When I tried explaining to friends that the simple act of wearing a dildo in bed was provoking an existential crisis, most of them seemed more confused by my problem than I was; how could sex affect a gender identity I had been wearing for years? It was like I was coming out as a “casual dresser.” One friend of mine laughed and said, “Of course you’re upset because you’re having nonstop enjoyable sex. Why can’t you relax?” But I didn’t feel like I was having sex, I felt like I was morphing. My biggest issue with “being queer,” and by queer I mean participating in the invention of a distinct community and lively culture organized around sexual behaviors, is that one risks becoming defined by what one does in bed. When I came out sixteen years ago, I didn’t identify with or use the term “lesbian.” The word seemed to truncate my array of possible desires, both in terms of sexuality and gender expression, into a finite and tidy package, but it was a package my parents could easily understand. I started calling myself a lesbian the day I came out to them, and though my terminology has changed over the years (I’d rather use the word queer now, for instance) I’ve nonetheless thought of myself as a sexual identity ever since. If my external appearance falls along the masculine spectrum, and my sexual acts with my female partner now include fantasizing I have a penis, do I need to rethink who I am at core? And who decides who I am, anyway: me, or the people looking at me? I can’t begin to explain how many people in my life have taunted me specifically for wanting to be a man because of my look. I have early kindergarten memories of boys chanting, “You want to be a boy, you want to be a boy,” over and over again during recess. In middle school boys would sing the Roy Orbison tune, “walks like a man / talks like a man,” whenever I walked past them. And since cutting my hair (I used to wear it long, down to my hips, and even then the boys saw through it) I’ve been screamed at by countless men driving past in cars and yelled at or stared at in countless women’s restrooms across America. It would be literally impossible to count the subtle and not-so-subtle reactions my hetero-normative counterparts have put me through over the years. It’s a Herculean task to proudly embody a look that inspires in others such anger and revulsion, especially because I share some version of their revulsion. If men are disturbed by my version of masculinity, I am deeply repulsed by theirs. That is, my own associations with masculinity include the caricature enacted by the naked man in the kabuki play: a stomping, aggressive, violent jerk who steals the scene, defiantly unconcerned over his appearance and actions, much like the man who yells obscenities at me out his car window. Who wants to be like that?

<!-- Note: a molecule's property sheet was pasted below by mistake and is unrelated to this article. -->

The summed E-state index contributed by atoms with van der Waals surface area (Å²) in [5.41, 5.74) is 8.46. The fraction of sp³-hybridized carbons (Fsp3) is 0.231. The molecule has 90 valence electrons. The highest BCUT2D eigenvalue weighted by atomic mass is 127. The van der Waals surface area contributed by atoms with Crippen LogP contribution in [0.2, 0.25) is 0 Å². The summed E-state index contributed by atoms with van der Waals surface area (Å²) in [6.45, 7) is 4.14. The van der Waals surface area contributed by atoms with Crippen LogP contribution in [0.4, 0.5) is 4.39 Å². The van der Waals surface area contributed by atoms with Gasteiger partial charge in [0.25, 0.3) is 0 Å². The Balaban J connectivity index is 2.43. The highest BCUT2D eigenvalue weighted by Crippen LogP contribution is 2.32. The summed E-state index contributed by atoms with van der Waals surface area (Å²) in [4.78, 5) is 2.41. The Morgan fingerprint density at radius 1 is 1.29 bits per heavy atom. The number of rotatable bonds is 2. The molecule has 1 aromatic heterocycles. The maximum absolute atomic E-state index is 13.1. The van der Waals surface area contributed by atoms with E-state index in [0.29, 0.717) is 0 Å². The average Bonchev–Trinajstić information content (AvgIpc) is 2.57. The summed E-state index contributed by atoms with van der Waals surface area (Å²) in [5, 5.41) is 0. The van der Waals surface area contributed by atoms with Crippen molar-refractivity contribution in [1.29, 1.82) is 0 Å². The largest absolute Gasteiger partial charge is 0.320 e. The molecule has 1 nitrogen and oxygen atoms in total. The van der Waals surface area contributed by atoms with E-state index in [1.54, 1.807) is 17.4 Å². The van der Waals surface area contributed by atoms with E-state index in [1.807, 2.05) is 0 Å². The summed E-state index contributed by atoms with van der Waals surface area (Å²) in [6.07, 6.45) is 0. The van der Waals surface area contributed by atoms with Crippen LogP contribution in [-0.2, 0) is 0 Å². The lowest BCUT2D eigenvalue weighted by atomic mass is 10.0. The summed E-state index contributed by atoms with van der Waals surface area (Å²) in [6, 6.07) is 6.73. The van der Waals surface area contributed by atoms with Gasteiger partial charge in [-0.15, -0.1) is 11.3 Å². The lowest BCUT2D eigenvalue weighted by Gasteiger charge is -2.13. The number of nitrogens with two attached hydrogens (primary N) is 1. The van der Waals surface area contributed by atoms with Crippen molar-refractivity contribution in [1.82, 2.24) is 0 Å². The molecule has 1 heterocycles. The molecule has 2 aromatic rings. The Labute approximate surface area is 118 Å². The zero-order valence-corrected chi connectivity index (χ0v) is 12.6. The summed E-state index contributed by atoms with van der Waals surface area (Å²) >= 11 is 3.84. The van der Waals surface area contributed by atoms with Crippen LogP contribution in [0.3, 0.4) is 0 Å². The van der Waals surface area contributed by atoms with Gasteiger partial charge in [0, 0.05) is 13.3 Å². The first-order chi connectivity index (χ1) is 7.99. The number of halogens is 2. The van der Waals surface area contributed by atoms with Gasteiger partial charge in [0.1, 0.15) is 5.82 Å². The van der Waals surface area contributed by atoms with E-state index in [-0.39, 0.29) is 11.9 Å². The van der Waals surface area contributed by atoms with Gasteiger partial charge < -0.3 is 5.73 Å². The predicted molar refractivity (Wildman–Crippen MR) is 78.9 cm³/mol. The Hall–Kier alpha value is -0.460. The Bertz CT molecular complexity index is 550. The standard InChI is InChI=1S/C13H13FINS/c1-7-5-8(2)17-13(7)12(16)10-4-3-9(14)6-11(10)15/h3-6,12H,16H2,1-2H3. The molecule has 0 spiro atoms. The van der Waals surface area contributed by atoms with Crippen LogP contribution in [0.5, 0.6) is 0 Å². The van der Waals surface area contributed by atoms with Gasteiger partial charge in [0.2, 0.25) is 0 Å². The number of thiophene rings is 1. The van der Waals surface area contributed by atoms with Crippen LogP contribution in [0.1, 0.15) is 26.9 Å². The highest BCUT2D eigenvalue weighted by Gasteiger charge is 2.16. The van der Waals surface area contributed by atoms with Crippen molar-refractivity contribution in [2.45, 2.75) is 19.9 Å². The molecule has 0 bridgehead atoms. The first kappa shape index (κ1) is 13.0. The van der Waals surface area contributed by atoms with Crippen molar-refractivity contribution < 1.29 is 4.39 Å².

A straight friend suggested, over drinks, that fantasizing about having a penis is not a queer desire, but one most women ponder at least fleetingly, if not regularly. “I have this same conversation all the time with my straight friend Lauren,” she stated, while I gulped at my Guinness. “Of course it would be sexy to feel a woman’s hot wet cunt all around your throbbing—” I waved my hand at her “—but you’ll never feel the sensation, just not going to happen, and that’s the real bitch of it. You can wear a strap on, but you’ll never truly have the sensation,” she sighed, and lit up another cigarette. I wasn’t sure I needed to feel that particular sensation, but her reaction struck a chord. What if my desires are not queer, not gendered, not feminist, but are among an array of benign human predilections, such as an unbridled craving for chocolate covered macaroons or a thing for antique colonial furniture? What would my life be like if I let go of the array of hang-ups I’d taken on in the guise of protecting myself against sexism and homophobia? I can’t do much about other people’s thoughts, or actions, or hatreds, but perhaps this was a good excuse to interrogate my own boring assumptions about the world, to recognize my life as my own.